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Sun exposure

WHO warning on sun exposure misplaces blame for skin cancer, explains consumer health advocate

Thursday, July 27, 2006 by: NewsTarget
Tags: sun exposure, medical myths, skin cancer

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(NewsTarget) -- A new report by the World Health Organization (WHO) blames sun exposure for 60,000 deaths every year, mostly from malignant melanomas.

The report says too much sun exposure can cause deadly skin cancers, serious sunburn, cataracts, skin aging and other ailments, and encourages the use of sunscreen and avoidance of tanning salons.

"We all need some sun, but too much sun can be dangerous -- and even deadly," says Dr. Maria Neira, Director for Public Health and the Environment at the WHO.

However, natural health advocates say that sun exposure -- which naturally produces healing vitamin D in the skin -- has saved far more lives than 60,000. "No life at all would be possible on this planet without the sun," said Mike Adams, a consumer health advocate and proponent of the healing powers of natural sunlight. "To teach people to be afraid of the sun is harmful health advice that will ultimately kill more people than it saves. Most people have too little sunlight, not too much."

Since it is often difficult to get adequate levels of vitamin D through diet alone, sun exposure is necessary to receive the full benefits of the nutrient, and in areas of the world that lack regular sunlight, visiting a tanning booth is the next best way for the body to produce vitamin D. "Tanning booths are medical devices," explains Adams. "And the vitamin D produced in response to ultraviolet light is one of the most powerful anti-cancer nutrients known to modern science."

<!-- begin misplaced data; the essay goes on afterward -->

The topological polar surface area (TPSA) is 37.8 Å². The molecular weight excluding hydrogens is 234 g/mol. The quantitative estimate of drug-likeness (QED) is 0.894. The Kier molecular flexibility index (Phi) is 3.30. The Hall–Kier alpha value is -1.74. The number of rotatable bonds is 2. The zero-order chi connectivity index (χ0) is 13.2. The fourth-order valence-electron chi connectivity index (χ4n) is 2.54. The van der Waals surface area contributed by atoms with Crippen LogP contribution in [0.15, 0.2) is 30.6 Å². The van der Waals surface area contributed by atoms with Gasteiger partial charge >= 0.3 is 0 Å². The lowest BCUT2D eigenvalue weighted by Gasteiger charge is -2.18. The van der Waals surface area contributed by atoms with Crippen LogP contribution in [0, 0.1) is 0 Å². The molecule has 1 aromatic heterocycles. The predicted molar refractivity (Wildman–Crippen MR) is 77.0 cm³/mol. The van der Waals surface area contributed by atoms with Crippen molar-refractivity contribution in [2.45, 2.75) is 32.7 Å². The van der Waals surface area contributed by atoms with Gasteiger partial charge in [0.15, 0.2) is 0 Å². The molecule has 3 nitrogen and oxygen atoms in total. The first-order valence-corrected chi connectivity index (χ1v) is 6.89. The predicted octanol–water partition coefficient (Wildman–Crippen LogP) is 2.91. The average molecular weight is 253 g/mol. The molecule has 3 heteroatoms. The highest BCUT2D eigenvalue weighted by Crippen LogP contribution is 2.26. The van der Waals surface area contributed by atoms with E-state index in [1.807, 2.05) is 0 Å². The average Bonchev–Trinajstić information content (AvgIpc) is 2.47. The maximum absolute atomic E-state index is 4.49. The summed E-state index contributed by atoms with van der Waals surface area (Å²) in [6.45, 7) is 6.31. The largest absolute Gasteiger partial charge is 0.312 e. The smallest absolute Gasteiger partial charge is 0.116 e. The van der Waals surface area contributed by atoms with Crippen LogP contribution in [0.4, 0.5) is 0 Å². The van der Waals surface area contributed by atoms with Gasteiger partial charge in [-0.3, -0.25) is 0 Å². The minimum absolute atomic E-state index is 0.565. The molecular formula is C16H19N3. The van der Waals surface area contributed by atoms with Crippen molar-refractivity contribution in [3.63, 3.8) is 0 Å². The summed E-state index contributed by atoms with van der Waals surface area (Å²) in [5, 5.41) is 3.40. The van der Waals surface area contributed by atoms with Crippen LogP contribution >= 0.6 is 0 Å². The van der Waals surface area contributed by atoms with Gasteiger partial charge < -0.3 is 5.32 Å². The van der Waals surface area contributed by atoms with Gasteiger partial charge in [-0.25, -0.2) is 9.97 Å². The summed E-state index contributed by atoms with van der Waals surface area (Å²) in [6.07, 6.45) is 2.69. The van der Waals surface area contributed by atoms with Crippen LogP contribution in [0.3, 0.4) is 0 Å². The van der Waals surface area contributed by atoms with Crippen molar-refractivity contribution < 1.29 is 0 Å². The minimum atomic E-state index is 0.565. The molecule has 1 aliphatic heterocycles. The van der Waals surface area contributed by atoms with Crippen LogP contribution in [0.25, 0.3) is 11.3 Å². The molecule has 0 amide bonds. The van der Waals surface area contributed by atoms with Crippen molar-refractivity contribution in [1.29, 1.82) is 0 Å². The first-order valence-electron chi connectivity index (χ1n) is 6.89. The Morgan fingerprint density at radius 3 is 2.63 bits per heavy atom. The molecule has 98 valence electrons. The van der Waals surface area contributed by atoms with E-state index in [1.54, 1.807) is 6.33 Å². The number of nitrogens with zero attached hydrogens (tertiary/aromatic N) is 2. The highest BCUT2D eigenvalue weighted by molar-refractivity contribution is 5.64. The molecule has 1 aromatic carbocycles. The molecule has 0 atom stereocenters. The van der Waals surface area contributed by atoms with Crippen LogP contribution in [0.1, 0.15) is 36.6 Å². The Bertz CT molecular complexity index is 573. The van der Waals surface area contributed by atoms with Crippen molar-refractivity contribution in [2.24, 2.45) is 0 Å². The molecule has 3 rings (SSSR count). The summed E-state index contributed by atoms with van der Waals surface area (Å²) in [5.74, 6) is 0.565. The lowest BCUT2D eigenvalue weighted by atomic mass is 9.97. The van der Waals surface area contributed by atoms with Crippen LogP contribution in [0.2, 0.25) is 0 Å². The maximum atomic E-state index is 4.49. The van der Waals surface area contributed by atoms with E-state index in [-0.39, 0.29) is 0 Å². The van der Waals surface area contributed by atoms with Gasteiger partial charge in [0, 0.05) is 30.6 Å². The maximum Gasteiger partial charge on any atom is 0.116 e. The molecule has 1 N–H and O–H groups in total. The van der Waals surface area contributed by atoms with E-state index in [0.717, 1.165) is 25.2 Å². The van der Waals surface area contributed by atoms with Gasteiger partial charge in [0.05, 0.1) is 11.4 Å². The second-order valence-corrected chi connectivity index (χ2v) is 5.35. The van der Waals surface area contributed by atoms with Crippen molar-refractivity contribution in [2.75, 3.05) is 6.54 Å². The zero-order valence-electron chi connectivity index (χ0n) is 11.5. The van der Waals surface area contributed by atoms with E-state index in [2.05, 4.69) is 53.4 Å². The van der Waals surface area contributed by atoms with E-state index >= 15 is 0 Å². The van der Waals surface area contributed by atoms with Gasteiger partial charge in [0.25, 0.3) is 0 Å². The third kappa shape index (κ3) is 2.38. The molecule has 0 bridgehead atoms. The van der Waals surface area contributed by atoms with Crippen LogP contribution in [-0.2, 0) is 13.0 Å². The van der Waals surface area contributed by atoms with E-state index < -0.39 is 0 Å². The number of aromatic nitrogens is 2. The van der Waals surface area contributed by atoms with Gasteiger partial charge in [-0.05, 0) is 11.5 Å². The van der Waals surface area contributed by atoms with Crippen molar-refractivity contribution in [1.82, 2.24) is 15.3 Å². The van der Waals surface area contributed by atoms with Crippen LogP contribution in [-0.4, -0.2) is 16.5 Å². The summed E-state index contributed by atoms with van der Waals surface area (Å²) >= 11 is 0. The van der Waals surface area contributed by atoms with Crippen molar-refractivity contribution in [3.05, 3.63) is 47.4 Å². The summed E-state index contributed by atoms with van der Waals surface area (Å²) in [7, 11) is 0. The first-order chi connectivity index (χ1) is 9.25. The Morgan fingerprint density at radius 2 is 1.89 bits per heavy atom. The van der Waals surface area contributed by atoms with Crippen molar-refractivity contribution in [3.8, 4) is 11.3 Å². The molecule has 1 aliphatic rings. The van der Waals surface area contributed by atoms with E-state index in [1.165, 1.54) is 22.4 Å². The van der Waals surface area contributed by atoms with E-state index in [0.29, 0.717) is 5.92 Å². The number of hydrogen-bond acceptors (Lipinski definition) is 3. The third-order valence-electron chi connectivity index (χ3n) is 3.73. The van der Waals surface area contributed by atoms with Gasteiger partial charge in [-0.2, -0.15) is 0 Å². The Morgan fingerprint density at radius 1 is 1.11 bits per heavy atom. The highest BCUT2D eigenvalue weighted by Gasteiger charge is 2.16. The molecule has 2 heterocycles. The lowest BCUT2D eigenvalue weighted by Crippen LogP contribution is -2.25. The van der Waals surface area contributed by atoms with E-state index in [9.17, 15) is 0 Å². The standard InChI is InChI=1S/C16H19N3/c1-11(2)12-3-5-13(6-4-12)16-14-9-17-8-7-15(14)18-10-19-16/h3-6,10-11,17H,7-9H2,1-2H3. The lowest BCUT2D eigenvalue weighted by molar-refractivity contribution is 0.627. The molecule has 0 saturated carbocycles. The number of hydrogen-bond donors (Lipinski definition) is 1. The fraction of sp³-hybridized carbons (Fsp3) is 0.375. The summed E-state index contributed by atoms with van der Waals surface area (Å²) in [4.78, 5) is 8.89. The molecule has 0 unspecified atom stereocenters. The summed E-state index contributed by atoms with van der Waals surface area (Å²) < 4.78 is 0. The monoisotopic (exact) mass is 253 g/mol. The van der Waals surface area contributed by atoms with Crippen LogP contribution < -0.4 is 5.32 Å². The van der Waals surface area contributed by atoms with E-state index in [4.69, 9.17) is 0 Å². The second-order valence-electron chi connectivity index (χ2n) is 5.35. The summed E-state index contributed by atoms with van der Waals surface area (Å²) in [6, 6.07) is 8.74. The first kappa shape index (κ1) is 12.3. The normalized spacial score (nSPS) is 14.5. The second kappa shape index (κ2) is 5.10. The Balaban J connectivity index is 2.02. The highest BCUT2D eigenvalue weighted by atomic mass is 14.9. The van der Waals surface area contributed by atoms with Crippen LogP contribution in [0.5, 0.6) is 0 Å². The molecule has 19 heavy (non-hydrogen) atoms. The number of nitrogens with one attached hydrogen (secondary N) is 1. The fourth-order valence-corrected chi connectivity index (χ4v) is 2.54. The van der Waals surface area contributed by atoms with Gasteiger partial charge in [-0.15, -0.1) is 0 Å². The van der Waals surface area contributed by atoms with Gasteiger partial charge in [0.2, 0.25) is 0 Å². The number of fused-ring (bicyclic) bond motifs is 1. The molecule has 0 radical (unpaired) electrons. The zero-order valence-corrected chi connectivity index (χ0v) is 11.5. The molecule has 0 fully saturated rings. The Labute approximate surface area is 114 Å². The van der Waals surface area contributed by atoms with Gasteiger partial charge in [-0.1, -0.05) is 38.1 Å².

Vitamin D is critical for calcium absorption, as well as prevention of rickets and osteoporosis, and has been shown to prevent many forms or cancer. Medical experts say up to 25 percent of breast cancer deaths could be avoided if women had adequate levels of vitamin D in their systems throughout their lifetime.

Advocates of sun exposure also criticize the WHO's recommendation to wear sunscreen, as most brands of sunblock contain toxic chemicals and reduce the body's ability to absorb ultraviolet radiation, which is the mechanism through which the body produces vitamin D.

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